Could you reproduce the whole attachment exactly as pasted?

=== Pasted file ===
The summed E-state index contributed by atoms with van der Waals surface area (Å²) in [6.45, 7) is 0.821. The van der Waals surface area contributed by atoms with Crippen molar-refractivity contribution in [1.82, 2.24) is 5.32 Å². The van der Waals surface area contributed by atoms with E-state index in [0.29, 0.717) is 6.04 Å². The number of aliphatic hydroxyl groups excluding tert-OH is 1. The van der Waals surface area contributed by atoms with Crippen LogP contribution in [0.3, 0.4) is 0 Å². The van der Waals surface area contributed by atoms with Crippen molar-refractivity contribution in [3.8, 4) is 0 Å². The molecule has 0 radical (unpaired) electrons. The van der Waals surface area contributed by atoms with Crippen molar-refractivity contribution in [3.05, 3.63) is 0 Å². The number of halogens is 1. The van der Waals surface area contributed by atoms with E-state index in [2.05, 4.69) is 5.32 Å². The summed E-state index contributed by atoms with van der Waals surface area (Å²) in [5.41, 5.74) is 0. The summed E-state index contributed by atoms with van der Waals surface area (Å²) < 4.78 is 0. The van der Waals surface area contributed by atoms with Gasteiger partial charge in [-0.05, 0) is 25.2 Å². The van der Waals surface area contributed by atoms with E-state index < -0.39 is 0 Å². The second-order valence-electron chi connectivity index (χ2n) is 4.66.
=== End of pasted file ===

The summed E-state index contributed by atoms with van der Waals surface area (Å²) in [6.45, 7) is 0.821. The van der Waals surface area contributed by atoms with Crippen molar-refractivity contribution in [1.82, 2.24) is 5.32 Å². The van der Waals surface area contributed by atoms with E-state index in [0.29, 0.717) is 6.04 Å². The number of aliphatic hydroxyl groups excluding tert-OH is 1. The van der Waals surface area contributed by atoms with Crippen LogP contribution in [0.3, 0.4) is 0 Å². The van der Waals surface area contributed by atoms with Crippen molar-refractivity contribution in [3.8, 4) is 0 Å². The molecule has 0 radical (unpaired) electrons. The van der Waals surface area contributed by atoms with Crippen molar-refractivity contribution in [3.05, 3.63) is 0 Å². The number of halogens is 1. The van der Waals surface area contributed by atoms with E-state index in [2.05, 4.69) is 5.32 Å². The summed E-state index contributed by atoms with van der Waals surface area (Å²) in [5.41, 5.74) is 0. The summed E-state index contributed by atoms with van der Waals surface area (Å²) < 4.78 is 0. The van der Waals surface area contributed by atoms with Gasteiger partial charge in [-0.05, 0) is 25.2 Å². The van der Waals surface area contributed by atoms with E-state index < -0.39 is 0 Å². The second-order valence-electron chi connectivity index (χ2n) is 4.66.